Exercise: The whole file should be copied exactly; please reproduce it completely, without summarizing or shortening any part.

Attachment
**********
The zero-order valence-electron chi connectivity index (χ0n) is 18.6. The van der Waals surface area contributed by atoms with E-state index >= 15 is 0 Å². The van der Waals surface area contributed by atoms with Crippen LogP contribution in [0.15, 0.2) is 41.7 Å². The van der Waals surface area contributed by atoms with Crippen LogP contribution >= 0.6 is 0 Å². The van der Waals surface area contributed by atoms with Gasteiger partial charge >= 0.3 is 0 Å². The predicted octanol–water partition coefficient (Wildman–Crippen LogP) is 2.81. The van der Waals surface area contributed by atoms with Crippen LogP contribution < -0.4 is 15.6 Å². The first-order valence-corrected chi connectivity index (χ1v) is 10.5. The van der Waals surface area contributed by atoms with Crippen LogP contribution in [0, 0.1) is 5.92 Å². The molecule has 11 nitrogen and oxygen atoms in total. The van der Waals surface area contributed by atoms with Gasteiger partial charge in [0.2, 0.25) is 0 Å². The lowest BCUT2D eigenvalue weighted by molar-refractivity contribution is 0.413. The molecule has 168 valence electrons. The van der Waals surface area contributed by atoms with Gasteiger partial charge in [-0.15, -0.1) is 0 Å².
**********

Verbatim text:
The zero-order valence-electron chi connectivity index (χ0n) is 18.6. The van der Waals surface area contributed by atoms with E-state index >= 15 is 0 Å². The van der Waals surface area contributed by atoms with Crippen LogP contribution in [0.15, 0.2) is 41.7 Å². The van der Waals surface area contributed by atoms with Crippen LogP contribution >= 0.6 is 0 Å². The van der Waals surface area contributed by atoms with Gasteiger partial charge >= 0.3 is 0 Å². The predicted octanol–water partition coefficient (Wildman–Crippen LogP) is 2.81. The van der Waals surface area contributed by atoms with Crippen LogP contribution < -0.4 is 15.6 Å². The first-order valence-corrected chi connectivity index (χ1v) is 10.5. The van der Waals surface area contributed by atoms with Crippen LogP contribution in [0, 0.1) is 5.92 Å². The molecule has 11 nitrogen and oxygen atoms in total. The van der Waals surface area contributed by atoms with Gasteiger partial charge in [0.2, 0.25) is 0 Å². The lowest BCUT2D eigenvalue weighted by molar-refractivity contribution is 0.413. The molecule has 168 valence electrons. The van der Waals surface area contributed by atoms with Gasteiger partial charge in [-0.15, -0.1) is 0 Å².